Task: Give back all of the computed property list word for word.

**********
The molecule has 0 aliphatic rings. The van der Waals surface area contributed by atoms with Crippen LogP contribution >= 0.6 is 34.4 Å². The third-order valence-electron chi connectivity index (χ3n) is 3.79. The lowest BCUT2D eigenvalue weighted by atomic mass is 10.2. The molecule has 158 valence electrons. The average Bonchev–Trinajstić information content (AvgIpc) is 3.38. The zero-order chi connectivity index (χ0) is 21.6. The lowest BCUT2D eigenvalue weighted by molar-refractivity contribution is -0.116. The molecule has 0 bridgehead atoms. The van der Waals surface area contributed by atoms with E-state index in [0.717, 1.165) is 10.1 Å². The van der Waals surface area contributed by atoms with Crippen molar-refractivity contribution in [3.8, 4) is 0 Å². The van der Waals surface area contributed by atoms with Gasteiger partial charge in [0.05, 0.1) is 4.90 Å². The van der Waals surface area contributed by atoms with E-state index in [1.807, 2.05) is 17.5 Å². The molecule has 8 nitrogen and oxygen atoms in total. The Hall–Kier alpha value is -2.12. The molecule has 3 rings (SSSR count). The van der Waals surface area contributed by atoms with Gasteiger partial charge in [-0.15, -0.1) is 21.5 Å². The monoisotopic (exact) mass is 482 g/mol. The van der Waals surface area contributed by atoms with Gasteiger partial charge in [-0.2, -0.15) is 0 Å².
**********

The molecule has 0 aliphatic rings. The van der Waals surface area contributed by atoms with Crippen LogP contribution >= 0.6 is 34.4 Å². The third-order valence-electron chi connectivity index (χ3n) is 3.79. The lowest BCUT2D eigenvalue weighted by atomic mass is 10.2. The molecule has 158 valence electrons. The average Bonchev–Trinajstić information content (AvgIpc) is 3.38. The zero-order chi connectivity index (χ0) is 21.6. The lowest BCUT2D eigenvalue weighted by molar-refractivity contribution is -0.116. The molecule has 0 bridgehead atoms. The van der Waals surface area contributed by atoms with E-state index in [0.717, 1.165) is 10.1 Å². The van der Waals surface area contributed by atoms with Crippen molar-refractivity contribution in [3.8, 4) is 0 Å². The van der Waals surface area contributed by atoms with Gasteiger partial charge in [0.05, 0.1) is 4.90 Å². The van der Waals surface area contributed by atoms with E-state index in [1.807, 2.05) is 17.5 Å². The molecule has 8 nitrogen and oxygen atoms in total. The Hall–Kier alpha value is -2.12. The molecule has 3 rings (SSSR count). The van der Waals surface area contributed by atoms with Gasteiger partial charge in [-0.15, -0.1) is 21.5 Å². The monoisotopic (exact) mass is 482 g/mol. The van der Waals surface area contributed by atoms with Gasteiger partial charge in [-0.2, -0.15) is 0 Å².